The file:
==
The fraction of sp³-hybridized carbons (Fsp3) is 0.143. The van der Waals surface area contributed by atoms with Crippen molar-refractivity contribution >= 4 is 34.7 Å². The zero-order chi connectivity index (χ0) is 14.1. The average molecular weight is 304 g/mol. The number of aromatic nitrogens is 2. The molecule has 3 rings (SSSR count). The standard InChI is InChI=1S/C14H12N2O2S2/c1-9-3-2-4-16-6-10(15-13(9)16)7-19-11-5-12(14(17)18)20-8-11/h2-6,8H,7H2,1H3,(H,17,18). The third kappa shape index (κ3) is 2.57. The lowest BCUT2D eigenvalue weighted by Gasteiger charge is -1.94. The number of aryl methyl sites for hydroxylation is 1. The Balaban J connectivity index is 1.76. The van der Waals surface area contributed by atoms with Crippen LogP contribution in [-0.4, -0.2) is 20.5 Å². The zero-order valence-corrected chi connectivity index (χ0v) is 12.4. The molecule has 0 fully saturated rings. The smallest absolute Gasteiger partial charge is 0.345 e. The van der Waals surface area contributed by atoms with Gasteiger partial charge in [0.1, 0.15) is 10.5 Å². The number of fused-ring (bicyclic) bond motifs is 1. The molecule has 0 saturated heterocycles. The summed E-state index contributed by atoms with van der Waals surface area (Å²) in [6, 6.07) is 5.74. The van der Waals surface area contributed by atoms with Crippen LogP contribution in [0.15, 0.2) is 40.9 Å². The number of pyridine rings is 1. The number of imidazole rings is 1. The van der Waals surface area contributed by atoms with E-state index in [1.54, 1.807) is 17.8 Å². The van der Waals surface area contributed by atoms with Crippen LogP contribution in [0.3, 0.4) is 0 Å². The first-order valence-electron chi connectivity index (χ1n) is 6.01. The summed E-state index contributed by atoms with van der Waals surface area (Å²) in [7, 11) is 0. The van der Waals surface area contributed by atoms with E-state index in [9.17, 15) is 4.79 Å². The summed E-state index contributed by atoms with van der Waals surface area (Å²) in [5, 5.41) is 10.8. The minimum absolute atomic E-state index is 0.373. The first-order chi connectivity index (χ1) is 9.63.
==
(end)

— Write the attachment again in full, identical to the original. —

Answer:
The fraction of sp³-hybridized carbons (Fsp3) is 0.143. The van der Waals surface area contributed by atoms with Crippen molar-refractivity contribution >= 4 is 34.7 Å². The zero-order chi connectivity index (χ0) is 14.1. The average molecular weight is 304 g/mol. The number of aromatic nitrogens is 2. The molecule has 3 rings (SSSR count). The standard InChI is InChI=1S/C14H12N2O2S2/c1-9-3-2-4-16-6-10(15-13(9)16)7-19-11-5-12(14(17)18)20-8-11/h2-6,8H,7H2,1H3,(H,17,18). The third kappa shape index (κ3) is 2.57. The lowest BCUT2D eigenvalue weighted by Gasteiger charge is -1.94. The number of aryl methyl sites for hydroxylation is 1. The Balaban J connectivity index is 1.76. The van der Waals surface area contributed by atoms with Crippen LogP contribution in [-0.4, -0.2) is 20.5 Å². The zero-order valence-corrected chi connectivity index (χ0v) is 12.4. The molecule has 0 fully saturated rings. The smallest absolute Gasteiger partial charge is 0.345 e. The van der Waals surface area contributed by atoms with Gasteiger partial charge in [0.1, 0.15) is 10.5 Å². The number of fused-ring (bicyclic) bond motifs is 1. The molecule has 0 saturated heterocycles. The summed E-state index contributed by atoms with van der Waals surface area (Å²) in [6, 6.07) is 5.74. The van der Waals surface area contributed by atoms with Crippen LogP contribution in [0.15, 0.2) is 40.9 Å². The number of pyridine rings is 1. The number of imidazole rings is 1. The van der Waals surface area contributed by atoms with E-state index in [1.54, 1.807) is 17.8 Å². The van der Waals surface area contributed by atoms with Crippen LogP contribution in [0.3, 0.4) is 0 Å². The first-order valence-electron chi connectivity index (χ1n) is 6.01. The summed E-state index contributed by atoms with van der Waals surface area (Å²) in [7, 11) is 0. The van der Waals surface area contributed by atoms with E-state index in [9.17, 15) is 4.79 Å². The summed E-state index contributed by atoms with van der Waals surface area (Å²) in [5, 5.41) is 10.8. The minimum absolute atomic E-state index is 0.373. The first-order chi connectivity index (χ1) is 9.63.